Last week, I reported that a man named Al Gore had entered the running to become the Mayor of Toronto. Unfortunately, over the past few days it has been made clear that the Al Gore who used to ghostride the whip with Bill Clinton in the White House is not the same Al Gore who will be trying to clothesline dear ol’ Robbie Ford off of his cracked out pedestal. Inconvenient truther or not, as of today there are at least 21 people running for the mayor of Toronto and it’s only January 10th. One of those candidates is Matt Mernagh, a guy who I interviewed last year for his very notable accomplishment of nearly making weed legal in Canada.
Given the already farcical spectacle that municipal politics in Canada’s largest city became sometime between the news that Rob Ford’s crack tape existed, and the confirmation that Rob Ford’s crack tape exists, I wasn’t sure if Matt was serious about running for mayor or not. But I was curious nonetheless, so I gave Mr. Mernagh a shout and we talked about his political ambitions.
VICE: Why did you decide to run for mayor?
Matt Mernagh: To change the mayoral personality discussion everyone is bogged down in to a political one. My skills as a cannabis advocate are transferable to the mayor’s office and when you understand the true responsibilities the mayor has—they aren’t too much of stretch for what I am currently doing.
My skills speaking to the largest voting block—the non-voter—will really help me get votes where other candidates see none. I’m the non-voter voter candidate! Since announcing the amount of people who told me they’ve never voted before, but they’re voting Mayor Mernagh, has been enough of a reason for me to run. More people voted for cannabis legalization in Colorado than voted for President Obama. So my thinking is a pot person might be able to bring people to the polls who otherwise might not vote. Eight days into the campaign, Ford is talking cannabis.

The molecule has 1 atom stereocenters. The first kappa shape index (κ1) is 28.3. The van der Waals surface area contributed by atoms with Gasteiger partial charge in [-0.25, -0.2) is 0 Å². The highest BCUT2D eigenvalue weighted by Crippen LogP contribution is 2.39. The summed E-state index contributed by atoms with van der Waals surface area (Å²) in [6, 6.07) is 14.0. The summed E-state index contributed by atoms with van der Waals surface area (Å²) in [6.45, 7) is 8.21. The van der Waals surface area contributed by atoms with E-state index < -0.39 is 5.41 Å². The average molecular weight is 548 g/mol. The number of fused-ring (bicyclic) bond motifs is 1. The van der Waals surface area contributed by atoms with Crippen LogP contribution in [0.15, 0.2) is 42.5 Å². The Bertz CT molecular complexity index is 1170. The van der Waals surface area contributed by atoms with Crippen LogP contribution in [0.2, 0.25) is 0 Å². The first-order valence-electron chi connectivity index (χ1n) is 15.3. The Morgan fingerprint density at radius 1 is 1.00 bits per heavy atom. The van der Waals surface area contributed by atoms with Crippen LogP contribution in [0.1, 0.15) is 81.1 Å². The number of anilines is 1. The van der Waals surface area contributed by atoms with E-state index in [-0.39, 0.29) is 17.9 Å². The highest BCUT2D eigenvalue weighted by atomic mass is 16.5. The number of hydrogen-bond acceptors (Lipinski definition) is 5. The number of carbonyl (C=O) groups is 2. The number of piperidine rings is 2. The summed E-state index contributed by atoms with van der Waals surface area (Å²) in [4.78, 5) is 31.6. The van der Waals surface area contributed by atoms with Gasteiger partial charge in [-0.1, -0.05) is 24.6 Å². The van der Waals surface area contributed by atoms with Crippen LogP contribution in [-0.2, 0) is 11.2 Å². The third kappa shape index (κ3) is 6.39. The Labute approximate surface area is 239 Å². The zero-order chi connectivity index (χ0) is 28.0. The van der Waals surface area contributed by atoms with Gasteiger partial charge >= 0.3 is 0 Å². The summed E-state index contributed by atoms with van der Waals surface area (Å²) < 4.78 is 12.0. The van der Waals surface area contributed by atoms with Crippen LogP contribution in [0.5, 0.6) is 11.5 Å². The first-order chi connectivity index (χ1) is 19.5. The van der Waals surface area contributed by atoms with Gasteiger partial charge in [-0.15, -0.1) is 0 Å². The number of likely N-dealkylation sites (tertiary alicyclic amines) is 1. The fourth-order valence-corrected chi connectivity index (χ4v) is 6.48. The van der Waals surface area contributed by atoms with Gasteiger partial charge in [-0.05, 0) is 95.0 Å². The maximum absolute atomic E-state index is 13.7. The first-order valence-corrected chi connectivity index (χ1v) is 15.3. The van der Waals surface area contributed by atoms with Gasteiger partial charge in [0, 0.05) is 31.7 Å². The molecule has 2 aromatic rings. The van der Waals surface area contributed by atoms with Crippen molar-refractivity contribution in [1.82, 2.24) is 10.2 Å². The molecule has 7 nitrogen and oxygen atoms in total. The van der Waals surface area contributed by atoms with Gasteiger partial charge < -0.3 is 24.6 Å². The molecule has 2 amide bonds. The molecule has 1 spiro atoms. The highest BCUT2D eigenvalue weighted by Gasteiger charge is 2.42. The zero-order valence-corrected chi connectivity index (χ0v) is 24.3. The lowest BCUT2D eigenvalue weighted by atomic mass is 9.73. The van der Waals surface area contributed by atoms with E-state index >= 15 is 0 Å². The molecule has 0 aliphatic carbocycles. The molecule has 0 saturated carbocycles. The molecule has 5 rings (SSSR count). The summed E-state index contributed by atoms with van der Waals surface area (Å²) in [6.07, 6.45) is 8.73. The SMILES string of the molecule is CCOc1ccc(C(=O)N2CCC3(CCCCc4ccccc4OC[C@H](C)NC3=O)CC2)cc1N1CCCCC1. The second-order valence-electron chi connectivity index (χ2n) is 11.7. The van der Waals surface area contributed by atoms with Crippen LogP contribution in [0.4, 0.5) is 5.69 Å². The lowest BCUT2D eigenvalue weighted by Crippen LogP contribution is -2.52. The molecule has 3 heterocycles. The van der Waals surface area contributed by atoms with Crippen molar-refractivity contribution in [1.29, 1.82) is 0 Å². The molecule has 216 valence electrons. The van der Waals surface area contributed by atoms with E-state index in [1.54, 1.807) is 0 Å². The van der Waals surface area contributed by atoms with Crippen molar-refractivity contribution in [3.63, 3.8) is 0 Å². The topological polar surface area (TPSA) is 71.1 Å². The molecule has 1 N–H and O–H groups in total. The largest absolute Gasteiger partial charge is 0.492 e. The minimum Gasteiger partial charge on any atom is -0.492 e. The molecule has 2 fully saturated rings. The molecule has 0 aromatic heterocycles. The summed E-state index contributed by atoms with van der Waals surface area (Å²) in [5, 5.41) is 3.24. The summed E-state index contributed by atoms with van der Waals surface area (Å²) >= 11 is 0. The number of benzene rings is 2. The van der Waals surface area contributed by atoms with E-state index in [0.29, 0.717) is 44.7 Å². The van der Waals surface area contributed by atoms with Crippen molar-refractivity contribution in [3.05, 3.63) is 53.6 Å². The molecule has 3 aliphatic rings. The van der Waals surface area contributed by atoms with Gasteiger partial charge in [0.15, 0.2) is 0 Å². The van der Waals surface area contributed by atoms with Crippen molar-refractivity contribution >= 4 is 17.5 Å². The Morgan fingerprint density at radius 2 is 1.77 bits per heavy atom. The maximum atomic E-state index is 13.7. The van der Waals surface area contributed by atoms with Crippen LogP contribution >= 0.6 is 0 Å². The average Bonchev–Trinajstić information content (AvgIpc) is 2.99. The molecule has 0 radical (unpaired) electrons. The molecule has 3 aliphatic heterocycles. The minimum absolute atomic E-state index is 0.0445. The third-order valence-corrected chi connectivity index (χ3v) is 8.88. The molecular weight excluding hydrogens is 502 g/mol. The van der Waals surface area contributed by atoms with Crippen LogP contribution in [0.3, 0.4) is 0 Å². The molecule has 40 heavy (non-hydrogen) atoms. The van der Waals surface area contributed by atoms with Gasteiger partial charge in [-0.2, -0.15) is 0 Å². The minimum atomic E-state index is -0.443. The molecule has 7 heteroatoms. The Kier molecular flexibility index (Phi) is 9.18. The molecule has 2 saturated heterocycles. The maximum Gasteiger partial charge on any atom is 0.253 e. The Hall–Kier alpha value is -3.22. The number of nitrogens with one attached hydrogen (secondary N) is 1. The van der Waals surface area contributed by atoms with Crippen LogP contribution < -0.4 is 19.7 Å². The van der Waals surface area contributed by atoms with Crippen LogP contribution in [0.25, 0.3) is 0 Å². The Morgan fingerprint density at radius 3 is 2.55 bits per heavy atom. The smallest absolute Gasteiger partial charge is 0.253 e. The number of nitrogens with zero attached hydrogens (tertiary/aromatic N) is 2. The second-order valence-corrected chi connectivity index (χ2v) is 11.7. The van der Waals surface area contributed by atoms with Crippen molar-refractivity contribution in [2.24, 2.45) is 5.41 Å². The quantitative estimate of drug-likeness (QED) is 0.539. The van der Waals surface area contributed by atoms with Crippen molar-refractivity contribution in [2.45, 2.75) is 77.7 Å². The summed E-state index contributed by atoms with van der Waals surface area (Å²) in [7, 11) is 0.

Why is being a weed smoker better than a crack smoker?
Cannabis makes people productive, peaceful and creative while crack heads are angry, loud, sketchy types with very poor interpersonal skills.
Right. What do you want to see changed in Toronto?
Nothing drastic. A friendly city with shiny happy people who are led by a mayor who listens to residents, city staff, counselors, and most importantly is a visionary consensus builder.
How easy is it to run for mayor?
Too easy. Typical elections require a candidate to have nomination signatures. Much to my shock the municipal election doesn’t require any signatures from residents. We planned to use a New Year’s Eve party to get needed signatures. This simple step (50-100 signatures) would add credibility to the process. The ballot is going to be a legal sized sheet of paper by the time this is done.